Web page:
Our Dynamic Range measurement system involves shooting a calibrated Stouffer Step Wedge (13 stops total range) which is backlit using a daylight balanced lamp (98 CRI). A single shot of this produces a gray scale wedge from (the cameras) black to clipped white (example below). Each step of the scale is equivalent to 1/3 EV (a third of a stop), we select one step as 'middle gray' and measure outwards to define the dynamic range. Hence there are 'two sides' to our results, the amount of shadow range (below middle gray) and the amount of highlight range (above middle gray).
To most people highlight range is the first thing they think about when talking about dynamic range, that is the amount of highlight detail above middle gray the camera can capture before it clips to white. Shadow range is more complicated; in our test we stop measuring values below middle gray as soon as the luminance value drops below our defined 'black point' (about 2% luminance) or the signal-to-noise ratio drops below a predefined value (where shadow detail would be swamped by noise), whichever comes first.
Picture Style options
As we have seen on previous Canon DSLRs the various Picture Styles use either one of two tone curves, the first more contrasty curve for Standard, Portrait, Landscape and Monochrome Picture Styles and a slightly flatter curve for Neutral and Faithful Picture Styles. Neither curve delivers more dynamic range and they both clip highlights at the same point.
Image Highlight tone priority
The Highlight Tone Priority feature is designed to deliver more highlight range. It's available via C.Fn II-3 and, once enabled, the usable ISO range becomes ISO 200 - 6400 (ISO 100 and 12800 are no longer available). In this mode the camera must be applying slightly less gain than normal combined with a different tone curve to deliver approximately a stop more highlight range, though as our real world examples later in the review show, don't expect miracles.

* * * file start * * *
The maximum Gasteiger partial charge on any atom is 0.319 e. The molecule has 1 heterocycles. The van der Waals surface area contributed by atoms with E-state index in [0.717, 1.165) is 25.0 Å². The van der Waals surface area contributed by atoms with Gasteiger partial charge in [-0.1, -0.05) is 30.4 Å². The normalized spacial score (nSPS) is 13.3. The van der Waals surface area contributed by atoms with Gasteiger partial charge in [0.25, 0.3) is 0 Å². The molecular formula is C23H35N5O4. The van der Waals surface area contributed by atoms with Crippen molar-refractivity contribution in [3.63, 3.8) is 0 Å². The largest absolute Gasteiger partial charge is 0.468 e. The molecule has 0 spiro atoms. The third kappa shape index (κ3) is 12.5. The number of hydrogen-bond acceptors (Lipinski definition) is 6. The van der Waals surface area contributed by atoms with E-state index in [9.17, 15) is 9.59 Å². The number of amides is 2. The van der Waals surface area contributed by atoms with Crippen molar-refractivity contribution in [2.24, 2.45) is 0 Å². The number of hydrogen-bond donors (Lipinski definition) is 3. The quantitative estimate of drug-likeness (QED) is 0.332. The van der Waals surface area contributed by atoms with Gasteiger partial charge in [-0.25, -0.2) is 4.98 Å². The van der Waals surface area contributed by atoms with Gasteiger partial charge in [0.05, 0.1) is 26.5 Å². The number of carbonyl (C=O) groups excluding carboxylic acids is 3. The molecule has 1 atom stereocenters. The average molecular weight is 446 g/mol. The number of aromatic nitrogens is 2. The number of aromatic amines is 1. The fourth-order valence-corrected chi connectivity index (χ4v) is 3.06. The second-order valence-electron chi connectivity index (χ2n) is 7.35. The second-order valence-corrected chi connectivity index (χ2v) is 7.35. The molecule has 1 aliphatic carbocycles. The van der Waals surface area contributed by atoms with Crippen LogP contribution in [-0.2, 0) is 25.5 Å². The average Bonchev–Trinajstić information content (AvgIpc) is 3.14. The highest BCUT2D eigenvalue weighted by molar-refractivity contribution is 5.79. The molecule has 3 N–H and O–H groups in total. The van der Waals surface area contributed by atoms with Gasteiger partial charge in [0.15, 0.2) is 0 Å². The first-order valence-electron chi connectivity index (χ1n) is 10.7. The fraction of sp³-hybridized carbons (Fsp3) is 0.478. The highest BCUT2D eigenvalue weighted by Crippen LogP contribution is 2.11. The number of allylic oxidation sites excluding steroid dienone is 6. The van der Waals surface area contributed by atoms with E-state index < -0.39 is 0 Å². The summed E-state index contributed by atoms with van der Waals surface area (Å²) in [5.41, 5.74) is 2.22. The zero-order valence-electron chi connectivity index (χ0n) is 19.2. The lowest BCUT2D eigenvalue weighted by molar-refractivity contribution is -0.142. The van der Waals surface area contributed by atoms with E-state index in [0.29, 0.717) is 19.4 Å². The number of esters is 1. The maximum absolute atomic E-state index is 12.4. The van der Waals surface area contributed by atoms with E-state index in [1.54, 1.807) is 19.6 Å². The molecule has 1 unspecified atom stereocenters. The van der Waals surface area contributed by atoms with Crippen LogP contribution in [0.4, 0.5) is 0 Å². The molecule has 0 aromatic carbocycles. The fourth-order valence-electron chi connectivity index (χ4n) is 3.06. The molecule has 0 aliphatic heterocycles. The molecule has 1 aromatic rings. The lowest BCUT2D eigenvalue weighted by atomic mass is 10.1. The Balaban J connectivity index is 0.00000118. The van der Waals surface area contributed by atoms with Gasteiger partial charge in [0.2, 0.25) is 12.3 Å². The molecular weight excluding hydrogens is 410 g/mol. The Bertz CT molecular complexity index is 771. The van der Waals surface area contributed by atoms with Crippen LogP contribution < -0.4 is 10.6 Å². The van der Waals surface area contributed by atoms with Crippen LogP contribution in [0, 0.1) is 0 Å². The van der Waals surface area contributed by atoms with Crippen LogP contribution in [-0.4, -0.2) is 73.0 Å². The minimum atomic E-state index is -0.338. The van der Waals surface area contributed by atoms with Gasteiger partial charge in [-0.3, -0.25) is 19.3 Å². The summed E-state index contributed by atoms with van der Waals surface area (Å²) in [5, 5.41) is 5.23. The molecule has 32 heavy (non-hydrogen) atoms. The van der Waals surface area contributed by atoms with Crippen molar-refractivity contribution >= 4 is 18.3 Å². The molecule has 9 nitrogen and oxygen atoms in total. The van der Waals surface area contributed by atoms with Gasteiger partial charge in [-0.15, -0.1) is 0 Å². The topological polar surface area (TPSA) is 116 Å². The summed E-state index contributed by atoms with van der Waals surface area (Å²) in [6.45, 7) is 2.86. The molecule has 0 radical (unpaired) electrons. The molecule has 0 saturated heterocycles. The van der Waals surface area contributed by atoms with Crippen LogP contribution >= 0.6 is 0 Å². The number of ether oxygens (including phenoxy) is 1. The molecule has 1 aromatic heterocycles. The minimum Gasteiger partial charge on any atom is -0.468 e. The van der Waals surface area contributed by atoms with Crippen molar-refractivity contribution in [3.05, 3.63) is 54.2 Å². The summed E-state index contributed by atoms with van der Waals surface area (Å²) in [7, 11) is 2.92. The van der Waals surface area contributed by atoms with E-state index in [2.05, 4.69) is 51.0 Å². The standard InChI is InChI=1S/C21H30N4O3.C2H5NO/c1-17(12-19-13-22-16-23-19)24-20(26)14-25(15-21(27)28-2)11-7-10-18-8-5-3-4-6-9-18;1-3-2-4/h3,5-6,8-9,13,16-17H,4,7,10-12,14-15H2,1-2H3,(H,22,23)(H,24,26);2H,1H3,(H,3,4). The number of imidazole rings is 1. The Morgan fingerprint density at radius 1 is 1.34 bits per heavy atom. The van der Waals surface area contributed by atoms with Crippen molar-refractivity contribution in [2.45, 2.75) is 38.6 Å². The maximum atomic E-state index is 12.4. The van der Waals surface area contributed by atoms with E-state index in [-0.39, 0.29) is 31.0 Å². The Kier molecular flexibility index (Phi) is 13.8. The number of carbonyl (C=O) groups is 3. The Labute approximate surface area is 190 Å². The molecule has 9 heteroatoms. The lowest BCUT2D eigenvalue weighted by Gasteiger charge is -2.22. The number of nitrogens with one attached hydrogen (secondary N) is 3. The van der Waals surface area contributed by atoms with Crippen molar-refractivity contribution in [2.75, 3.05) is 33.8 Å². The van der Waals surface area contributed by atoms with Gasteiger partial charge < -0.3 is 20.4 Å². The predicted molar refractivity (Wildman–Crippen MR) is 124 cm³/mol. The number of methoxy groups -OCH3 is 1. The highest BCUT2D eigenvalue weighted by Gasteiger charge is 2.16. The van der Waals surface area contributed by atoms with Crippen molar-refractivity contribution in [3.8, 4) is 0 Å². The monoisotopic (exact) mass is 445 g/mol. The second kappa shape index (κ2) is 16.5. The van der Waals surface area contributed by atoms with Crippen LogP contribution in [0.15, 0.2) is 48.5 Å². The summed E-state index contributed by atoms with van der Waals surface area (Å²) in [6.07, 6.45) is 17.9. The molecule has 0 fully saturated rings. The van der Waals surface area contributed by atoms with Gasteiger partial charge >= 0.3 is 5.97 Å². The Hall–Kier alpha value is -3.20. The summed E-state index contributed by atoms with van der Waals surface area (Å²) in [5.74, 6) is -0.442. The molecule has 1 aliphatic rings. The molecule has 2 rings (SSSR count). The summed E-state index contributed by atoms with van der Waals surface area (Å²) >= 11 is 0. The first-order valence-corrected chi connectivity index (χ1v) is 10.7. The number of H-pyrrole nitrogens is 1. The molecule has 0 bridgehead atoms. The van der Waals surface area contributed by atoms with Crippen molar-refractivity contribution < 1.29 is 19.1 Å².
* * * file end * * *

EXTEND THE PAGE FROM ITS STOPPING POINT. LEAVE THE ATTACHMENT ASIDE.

ISO Sensitivity and Dynamic Range
Although noise cuts the shadow range at the very highest ISO settings the EOS 7D's JPEG dynamic range is pretty consistent up to ISO 3200. The range - around 8.3 EV - is fairly typical for a camera at this level.
|Sensitivity||Shadow range||Highlight range||Usable range|
|ISO 100||-5.0 EV||3.3 EV||8.3 EV|
|ISO 200||-4.9 EV||3.4 EV||8.3 EV|
|ISO 400||-5.1 EV||3.3 EV||8.2 EV|
|ISO 800||-4.9 EV||3.4 EV||8.3 EV|
|ISO 1600||-4.8 EV||3.4 EV||8.2 EV|
|ISO 3200||-4.3 EV||3.5 EV||7.8 EV|
|ISO 6400||-3.4 EV||3.5 EV||6.9 EV|
|ISO 12800||-3.0 EV||3.5 EV||6.5 EV|
Dynamic Range compared
The EOS 7D's overall performance is pretty much in line with the competition in this test. Having said that at 3.3 EV the new Canon delivers slightly less highlight range than the EOS 50D (3.5 EV) and the Nikon D300S (3.8 EV). The Pentax K-7 measures the highest overall dynamic range but at 2.9 EV delivers almost half a stop less highlight range than the EOS 7D, with little rolloff and therefore harsh clipping.
|Camera (base ISO)||
|Canon EOS 7D||-5.0 EV||3.3 EV||8.3 EV|
|Canon EOS 50D||-4.8 EV||3.5 EV||8.3 EV|
|Nikon D300S||-4.6 EV||3.8 EV||8.4 EV|
|Pentax K-7||-5.7 EV||2.9 EV||8.6 EV|
The wedges below are created by our measurement system from the values read from the step wedge, the red lines indicate approximate shadow and highlight range (the dotted line indicating middle gray).
Experience has told us that there is typically around 1 EV (one stop) of extra information available at the highlight end in RAW files and that a negative digital exposure compensation when converting such files can recover detail lost to over-exposure. As with previous reviews we settled on Adobe Camera RAW for conversion to retrieve the maximum dynamic range from our test shots.
As you can see the default Adobe Camera RAW conversion delivers less dynamic range than JPEG from the camera (a more contrasty tone curve). The best we could achieve was just under 10 stops (9.8 EV) of total dynamic range, more importantly just over a stop of that is in highlights. This is pretty much in line with other cameras in this class.
|JPEG Default||8.3 EV|
|ACR Default||7.0 EV|
|ACR Auto||9.6 EV|
|ACR Manual||9.8 EV|
Please note that our version of Adobe ACR (5.6 Beta) had not been fully optimized for the EOS 7D yet which leads to strong color cast when attempting to recover highlights. We have therefore decided to not include any real-life samples at this stage but will update this section once a final version of ACR 5.6 is available.